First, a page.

The FAA this week released its final rule on ADS-B equipage in the mid-term, mandating ADS-B Out capability by 2020 for every aircraft using airspace where a transponder is currently required. Predictably, GA groups feel that they will be made to shoulder a large financial burden that ultimately will benefit airlines and air travelers rather than private pilots, although some concessions to general aviation were made in the final rule.
Some good resources to understand the consequences and subtleties of this rulemaking:
- Article in Air Transport World here
- Full text of rule here (via Federal Register)
- ATA press release here
- Analysis of costs/benefits to GA from AVweb here
- AOPA press release here
US Airways CEO Doug Parker says his airline has no interest in equipping its fleet with NextGen technologies on its own dime. Parker was asked a question about ATC equipage at the carrier’s media day, and Air Transport World reported his answer as follows:
“There is not a capacity issue in the United States right now as it relates to air traffic control, so putting in place NextGen ATC, while it makes all the sense in the world, isn’t going to save the airlines dramatic amounts. . .So our position is so long as we have to pay for [flight deck equipment], we prefer not to have it.”
US Airways also questioned FAA’s capacity growth estimates, saying that it sees growth in the range of 1-2% per year over the next 10 years.
FAA’s 20-year forecast for aviation demand is out. Some highlights:
- Total passengers on U.S. airlines domestically and internationally are forecast to increase from 704 million in 2009 to 1.21 billion by 2030, a cumulative rise of 75%.
- Domestic passenger enplanements will increase by 0.5 percent in 2010 and then grow an average of 2.5 percent per year during the remaining forecast period.
- U.S. airlines will reach one billion passengers a year by 2023.
- Total air cargo Registered Ton Miles (freight/express and mail) increase from 30.8 billion in 2009 to 86.6 billion in 2030 – up an average of 5.0 percent a year, for a cumulative rise of 281%.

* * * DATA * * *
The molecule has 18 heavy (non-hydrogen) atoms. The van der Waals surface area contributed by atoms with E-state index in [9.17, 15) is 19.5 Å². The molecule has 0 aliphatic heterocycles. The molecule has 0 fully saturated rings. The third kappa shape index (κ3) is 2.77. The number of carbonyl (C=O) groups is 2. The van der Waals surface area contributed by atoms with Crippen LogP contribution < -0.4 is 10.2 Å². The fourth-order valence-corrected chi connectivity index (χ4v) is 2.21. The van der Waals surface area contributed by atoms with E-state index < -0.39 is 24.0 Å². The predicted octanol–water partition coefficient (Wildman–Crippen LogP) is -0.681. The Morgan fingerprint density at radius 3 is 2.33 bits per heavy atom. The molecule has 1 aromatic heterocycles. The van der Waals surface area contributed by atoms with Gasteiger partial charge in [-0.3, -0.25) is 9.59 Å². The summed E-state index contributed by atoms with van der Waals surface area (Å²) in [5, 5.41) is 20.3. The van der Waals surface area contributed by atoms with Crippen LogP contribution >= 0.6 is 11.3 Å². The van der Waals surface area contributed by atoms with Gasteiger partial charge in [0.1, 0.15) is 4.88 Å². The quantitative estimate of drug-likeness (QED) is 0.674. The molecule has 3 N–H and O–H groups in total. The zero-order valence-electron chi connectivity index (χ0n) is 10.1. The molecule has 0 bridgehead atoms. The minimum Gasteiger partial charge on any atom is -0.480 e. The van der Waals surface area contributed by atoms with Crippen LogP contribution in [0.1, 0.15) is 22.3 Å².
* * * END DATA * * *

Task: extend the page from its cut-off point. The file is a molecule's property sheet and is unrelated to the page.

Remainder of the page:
- Total operations at airports are forecast to decrease 2.7 percent to 51.5 million in 2010, and then grow at an average annual rate of 1.5 percent reaching 69.6 million in 2030.
- At the nation’s 35 busiest airports, operations are expected to increase 60 percent from 2010 to 2030.
FOR IMMEDIATE RELEASE: February 19, 2010
CONTACT: David Gillies, Rep. Costello’s office
COSTELLO WELCOMES DR. KARLIN TONNER AS HEAD OF JPDO
WASHINGTON – U.S. Congressman Jerry Costello (D-IL), Chairman of the House Aviation Subcommittee, issued the following statement today regarding the announcement by the Federal Aviation Administration (FAA) that Dr. Karlin Tonner has been appointed Director of the Joint Planning and Development Office (JPDO). JPDO is responsible for coordinating the development and implementation of the Next Generation Air Transportation System (NextGen).
“I welcome Dr. Tonner to this critical position and look forward to working with her. JPDO’s mission is as important as any currently before the aviation community, and I remain concerned that it is not structured in a way that gives the Director the level of authority and access needed to be effective. I will continue to evaluate this issue as we move ahead. Ensuring the necessary inter-agency cooperation that NextGen requires is a very complicated managerial task and we need to get it right. Secretary LaHood and Administrator Babbitt understand this, and I believe Dr. Tonner’s extensive experience at NASA will be very helpful.”
Last week, we reported AA’s plans to test fuel-saving measures using satellite navigation on a B767 flight from CDG to MIA. According to the Dallas Morning News, that test was canceled due to mechanical problems with the plane.
On his “Airline Biz” blog, DMN reporter Eric Torbinson implies he has heard from the airline that the test will be attempted at a later date, but no source is explicitly cited.
From the Associated Press:
Utah’s two U.S. senators are urging the Federal Aviation Administration to hold off testing a new computer system at a Salt Lake City air traffic control center that guides planes across portions of eight states.
Republican Sens. Bob Bennett and Orrin Hatch wrote FAA Administrator Randy Babbitt on June 11, asking him to delay a test of the new system at the Salt Lake Air Route Traffic Control Center. [..] “Safety concerns demand that ERAM (the computer system) not be implemented until it meets and exceeds the standards of reliability and stability of the system it replaces,” the senators wrote.
FAA spokeswoman Laura Brown said the agency has a meeting scheduled for Tuesday with the union representing air traffic controllers to discuss the test. She said agency officials still have confidence the test can take place as planned.
The test is scheduled from midnight to 4 a.m. on June 18, said Doug Pincock, an air traffic controller [and NATCA rep — ed.] in Salt Lake City. During that period the main computer system that the control center has used for nearly two decades will be switched off and the new system, known as En route Automation Modernization, will be switched on, Pincock said.
Further information: NATCA’s press release; FAA ERAM fact sheet; Text of letter to Randy Babbitt from Sens. Bennett and Hatch.